Very little Dyzantil gets into the breast milk. However, talk to your doctor about whether you should breast-feed your baby. Ask your doctor or pharmacist for advice before taking any medicine.
You may feel sleepy when taking Dyzantil. If this happens to you, do not drive or use any tools or machines. Taking other medicines used to treat fits or calm emotional and mental health problems may increase sleepiness.
Dyzantil 200 contains 18.43mg sodium (main component of cooking/table salt) in each tablet. This is equivalent to less than 1% of the recommended maximum daily dietary intake of sodium for an adult per tablet.
Dyzantil 300 contains 27.65mg sodium (main component of cooking/table salt) in each tablet. This is equivalent to less than 2% of the recommended maximum daily dietary intake of sodium for an adult per tablet.
Dyzantil 500 contains 46.08mg sodium (main component of cooking/table salt) in each tablet. This is equivalent to less than 3% of the recommended maximum daily dietary intake of sodium for an adult per tablet.
Always take Dyzantil exactly as your doctor has told you. You should check with your doctor or pharmacist if you are not sure.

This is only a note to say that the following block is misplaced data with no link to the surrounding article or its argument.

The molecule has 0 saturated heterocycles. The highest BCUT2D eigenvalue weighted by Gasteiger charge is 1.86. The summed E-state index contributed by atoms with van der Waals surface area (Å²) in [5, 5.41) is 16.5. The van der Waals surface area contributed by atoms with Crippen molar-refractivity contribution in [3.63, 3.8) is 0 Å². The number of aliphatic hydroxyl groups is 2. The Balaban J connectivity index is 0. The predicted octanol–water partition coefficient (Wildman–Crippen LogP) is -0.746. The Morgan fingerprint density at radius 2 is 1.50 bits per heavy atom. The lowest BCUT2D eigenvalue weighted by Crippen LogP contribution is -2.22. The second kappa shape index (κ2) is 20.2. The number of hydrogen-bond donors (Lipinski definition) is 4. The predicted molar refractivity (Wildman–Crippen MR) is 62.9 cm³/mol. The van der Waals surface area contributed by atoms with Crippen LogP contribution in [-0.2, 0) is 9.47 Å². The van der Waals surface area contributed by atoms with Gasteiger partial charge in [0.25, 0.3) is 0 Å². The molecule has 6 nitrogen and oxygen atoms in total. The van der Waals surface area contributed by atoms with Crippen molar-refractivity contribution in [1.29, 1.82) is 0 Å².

Dyzantil treatment must be started and supervised by a doctor specialised in the treatment of epilepsy.
Your doctor will decide how much Dyzantil to give you or your child depending on your or your child’s body weight. If you feel the effect of your medicine is too weak or too strong, do not change the dose yourself but ask your doctor.
Adults (including the elderly)
Children over 20 kilograms
Children under 20 kilograms
Patients with kidney problems
If you take more Dyzantil than you should, tell a doctor or go to a hospital casualty department straight away. Take the medicine pack with you. This is so the doctor knows what you have taken.
The following effects may happen: feeling sick or being sick, headaches, blurred vision due to pupils of the eye becoming smaller, dizziness, poor reflexes, confusion, memory loss and tiredness. You may also have a weak or ‘floppy’ muscles, fits (seizures), loss of consciousness, behavioural changes and breathing difficulties such as fast breathing, shortness of breath or chest pain.
If you or your child forget to take a dose, take it as soon as you remember. However, if it is nearly time for the next dose, skip the missed dose. Do not take a double dose to make up for a forgotten dose.
Do not stop taking Dyzantil or alter your or your child’s dose without checking with your specialist. If you or your child stop taking Dyzantil without your specialist’s advice, your condition may get worse.